Training at a distance - remote maritime training
The unfortunate circumstances with COVID-19 has accelerated the development of long-distance teaching via cutting-edge digital courses. The same set-up is used for port layout and other maritime operations.
We have been a leading player in maritime education for decades, and with the crisis a special development has accelerated. It is about teaching at long distance - also across national borders, and here we see a marked development. This is reported by Peter Sørensen, Vice President of the maritime unit in Lyngby.
"I would like to emphasize that in the future more people will be able to participate in the same scenario. Here, more navigators from different parts of the world will be able to put on Virtual Reality glasses and work on the same task.”
Online training today
We have considered online education for quite some time but with the COVID-19 travel restrictions the time was right – also regarding the CO2 footprint. The same set-up can be used when dealing with port layout and other maritime operations that can benefit from simulations.
"This is the way forward," says Peter Sørensen, “We have created a solution where you psychically can be placed anywhere in the world and participate via tools such as Teams and maneuver a ship." A typical scenario would be a pilot giving orders to those who are on the ship, and the rest of the process function as usual including debriefing.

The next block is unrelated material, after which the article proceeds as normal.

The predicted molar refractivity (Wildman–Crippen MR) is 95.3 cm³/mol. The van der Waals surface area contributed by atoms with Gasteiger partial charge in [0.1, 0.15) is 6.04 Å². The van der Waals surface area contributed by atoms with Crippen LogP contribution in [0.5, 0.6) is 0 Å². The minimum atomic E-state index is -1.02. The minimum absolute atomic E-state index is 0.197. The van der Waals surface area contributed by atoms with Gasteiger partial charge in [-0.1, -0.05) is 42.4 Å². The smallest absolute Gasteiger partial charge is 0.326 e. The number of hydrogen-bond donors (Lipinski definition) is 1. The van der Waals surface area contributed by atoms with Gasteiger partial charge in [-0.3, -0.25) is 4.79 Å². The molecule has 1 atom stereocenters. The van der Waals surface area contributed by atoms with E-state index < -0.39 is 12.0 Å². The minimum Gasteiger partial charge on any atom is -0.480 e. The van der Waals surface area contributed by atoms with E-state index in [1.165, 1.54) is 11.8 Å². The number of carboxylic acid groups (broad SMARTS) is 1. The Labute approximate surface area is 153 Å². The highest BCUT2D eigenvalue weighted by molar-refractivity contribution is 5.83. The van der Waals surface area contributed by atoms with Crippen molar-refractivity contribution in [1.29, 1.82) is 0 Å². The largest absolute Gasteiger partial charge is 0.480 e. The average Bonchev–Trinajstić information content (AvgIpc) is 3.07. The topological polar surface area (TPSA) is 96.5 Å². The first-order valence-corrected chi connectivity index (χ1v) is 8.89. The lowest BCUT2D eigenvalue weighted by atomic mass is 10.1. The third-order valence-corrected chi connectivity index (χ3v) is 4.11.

"The new remote simulations have emphasis on the learning transfer in combination with the excellent pedagogically skills from our instructors. It is important that the generation of new skills takes place in close collaboration with our customers," explains Peter Sørensen.
The next step
While the above ‘absolutely simple’ distance learning already works today, the next step is to incorporate more advanced virtual reality. Using virtual reality opens for great possibilities as the depth of field has improved significantly.
"Before, the resolution was simply too limited. We have to be able to see the buoys as in reality on high-resolution flat screens - and we are getting there. That means that you soon will be able to see them approximately 2-3 nautical miles away, while in reality you can see 3-4 nautical miles in good conditions. The next step is to run distributed simulation, which may also be combined with VR. This is really the future,” says Peter Sørensen and explains that FORCE Technology expects to distribute a the simulator system via a license, ie a subscription.
Subscription-based simulation will be launched in 2021.